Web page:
The story of St Nicholas should be reclaimed, not cancelled

Almost every year, it seems, there’s a story about some wretched clergyman (in my experience, usually some Anglican who wants his name in the papers) who makes all the children in his parish cry by announcing that there’s no such person as Father Christmas. This year, I’m sorry to say, it’s a Catholic archbishop.

It seems that what annoyed this one was a plan for a “snow cabin” in the main square of his cathedral city of Resistencia, in Argentina, where Father Christmas would hear children’s wishes and receive donated toys to be given to poor children.

In response to this, in a sermon during Mass, Archbishop Fabriciano Sigampa told the children that Santa Claus was not real, but instead a commercialised symbol of Christmas. (I thought that this particular Father Christmas was collecting donated toys for poor children? What’s commercialised about that? But let it pass).

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“That’s not Christmas,” Archbishop Sigampa said: children should not confuse celebrating the birth of Christ “with a fat man dressed in red”. Well, who said that they should? But they might well remember the story of St Nicholas, the original Santa ’Claus, who had a reputation for secret gift-giving, such as putting coins in the shoes of those who left them out for him (hence the gold-paper covered chocolate coins we give children at Christmas) and understand that story, surely, as being directly related to the underlying message of Christmas (just as Christmas presents should remind us of the gifts of the three Kings). Another version of the story of St Nicholas has him secretly, by night, throwing gold coins into the houses of the poor.

But does Archbishop Sigampa reclaim Santa Claus for the Church? Not him, the miserable old Scrooge. “Surely, in the coming days there will be a deluge of advertisements after they inaugurate the house where a fat man dressed in red lives. And we should not confuse, we should not confuse Christmas with that.” He said children “should know that, in reality, the gifts come from the efforts of their parents and with the help of Jesus”.

Yes, but the children already know what their parents do for them, and they take it for granted: that’s what parents are for, that’s just routine. What they look for every year is the wonder of Christmas, the idea that there is something magical about the season. More and more we are being told by the secularists that the real origin of Christmas is an older pagan feast called yuletide and that’s how we should keep it. But of course, when Christianity baptised the older winter feast, it was transformed, it became what it had never been before, a season of reconciliation, of peace to men of good will. And that meaning has persisted, even in these supposedly de-Christianised times.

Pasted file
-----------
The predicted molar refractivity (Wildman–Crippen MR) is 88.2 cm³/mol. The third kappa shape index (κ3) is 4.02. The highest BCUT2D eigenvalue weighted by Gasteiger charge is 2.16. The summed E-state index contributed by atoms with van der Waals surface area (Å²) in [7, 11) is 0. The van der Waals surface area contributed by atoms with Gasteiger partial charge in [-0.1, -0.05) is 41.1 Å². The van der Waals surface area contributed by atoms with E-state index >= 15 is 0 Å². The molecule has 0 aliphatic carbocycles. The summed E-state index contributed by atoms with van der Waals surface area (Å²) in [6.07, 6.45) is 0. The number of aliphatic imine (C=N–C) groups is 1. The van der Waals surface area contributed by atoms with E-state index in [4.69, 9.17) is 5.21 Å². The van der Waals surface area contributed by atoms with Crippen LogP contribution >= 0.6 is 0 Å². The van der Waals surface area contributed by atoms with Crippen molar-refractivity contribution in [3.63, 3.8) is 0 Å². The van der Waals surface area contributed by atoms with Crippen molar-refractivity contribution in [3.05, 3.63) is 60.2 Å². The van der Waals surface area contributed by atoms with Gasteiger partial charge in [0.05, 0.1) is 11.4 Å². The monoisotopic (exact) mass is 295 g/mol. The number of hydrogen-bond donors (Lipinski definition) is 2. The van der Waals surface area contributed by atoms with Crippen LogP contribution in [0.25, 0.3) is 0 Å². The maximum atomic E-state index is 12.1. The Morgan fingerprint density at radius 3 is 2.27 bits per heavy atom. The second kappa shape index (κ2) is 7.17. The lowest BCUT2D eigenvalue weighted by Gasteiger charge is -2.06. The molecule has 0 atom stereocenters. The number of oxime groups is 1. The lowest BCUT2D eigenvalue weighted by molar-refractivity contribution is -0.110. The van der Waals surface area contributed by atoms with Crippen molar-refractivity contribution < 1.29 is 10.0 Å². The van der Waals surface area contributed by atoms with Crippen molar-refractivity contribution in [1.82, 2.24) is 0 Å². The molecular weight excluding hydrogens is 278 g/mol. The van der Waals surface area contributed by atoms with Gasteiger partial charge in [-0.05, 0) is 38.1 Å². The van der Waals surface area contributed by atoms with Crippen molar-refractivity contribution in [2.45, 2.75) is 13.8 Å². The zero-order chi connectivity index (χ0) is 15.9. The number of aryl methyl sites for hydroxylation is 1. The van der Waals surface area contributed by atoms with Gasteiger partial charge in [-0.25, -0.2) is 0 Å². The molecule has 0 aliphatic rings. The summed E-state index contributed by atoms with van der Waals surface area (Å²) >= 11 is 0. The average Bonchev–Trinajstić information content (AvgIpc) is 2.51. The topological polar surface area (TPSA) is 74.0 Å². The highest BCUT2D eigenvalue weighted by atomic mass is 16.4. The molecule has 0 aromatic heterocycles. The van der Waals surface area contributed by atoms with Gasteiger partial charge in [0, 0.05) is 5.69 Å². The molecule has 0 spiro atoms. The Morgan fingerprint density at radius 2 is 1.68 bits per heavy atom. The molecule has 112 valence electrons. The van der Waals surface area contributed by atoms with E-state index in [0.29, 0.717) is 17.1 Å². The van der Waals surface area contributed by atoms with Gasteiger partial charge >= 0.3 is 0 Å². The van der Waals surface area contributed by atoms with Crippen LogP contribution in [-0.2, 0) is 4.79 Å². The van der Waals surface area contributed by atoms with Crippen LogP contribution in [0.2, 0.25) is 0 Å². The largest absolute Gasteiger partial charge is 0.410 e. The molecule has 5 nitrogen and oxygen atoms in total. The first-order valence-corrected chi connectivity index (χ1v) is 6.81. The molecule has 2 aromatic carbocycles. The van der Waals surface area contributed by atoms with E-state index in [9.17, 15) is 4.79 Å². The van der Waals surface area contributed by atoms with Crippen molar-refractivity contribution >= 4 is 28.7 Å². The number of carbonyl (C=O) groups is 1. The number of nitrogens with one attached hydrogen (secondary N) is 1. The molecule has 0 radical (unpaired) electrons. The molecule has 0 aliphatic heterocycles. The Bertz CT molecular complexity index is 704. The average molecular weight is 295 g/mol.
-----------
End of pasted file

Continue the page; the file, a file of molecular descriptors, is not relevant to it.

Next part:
We are similarly increasingly told these days that our Christmas has more to do with all the feasting and jollities of Dickens’s Christmas Carol than with the story of the birth of Christ: but Dickens’s story (which is, after all, the story of a conversion), and the Dickensian Christmas itself, are directly derived from the prior reality of the story of the first Christmas. “I am sure,” Scrooge’s nephew tells his uncle,

“I have always thought of Christmas time, when it has come round – apart from the veneration due to its sacred name and origin, if anything belonging to it can be apart from that – as a good time: a kind, forgiving, charitable, pleasant time: the only time I know of, in the long calendar of the year, when men and women seem by one consent to open their shut-up hearts freely, and to think of people below them as if they really were fellow passengers to the grave, and not another race of creatures bound on other journeys. And therefore, uncle, though it has never put a scrap of gold or silver in my pocket, I believe that it has done me good, and will do me good; and I say, God bless it!”

If the story of St Nicholas has been to some extent de-Christianised, it’s Archbishop Sigampa’s job to re-Christianise it, not to say that we just scrap it. Such stories, such traditions, are too precious to just cancel, as though they had never been.

Anyway, the archbishop’s sermon caused the organisers of the snow cabin to do just that. The snow cabin will now be called “The House of Christmas”: but it will have no Santa, no magic. So children just won’t be interested in it and it will be a flop. And I hope Archbishop Sigampa will be thoroughly satisfied, the old misery guts: a church full of weeping children and an excellent scheme for collecting toys for poor children scuppered. Bah, humbug, is what I say; and I hope the archbishop enjoys his plate of gruel on Christmas day.

And God bless us, every one.

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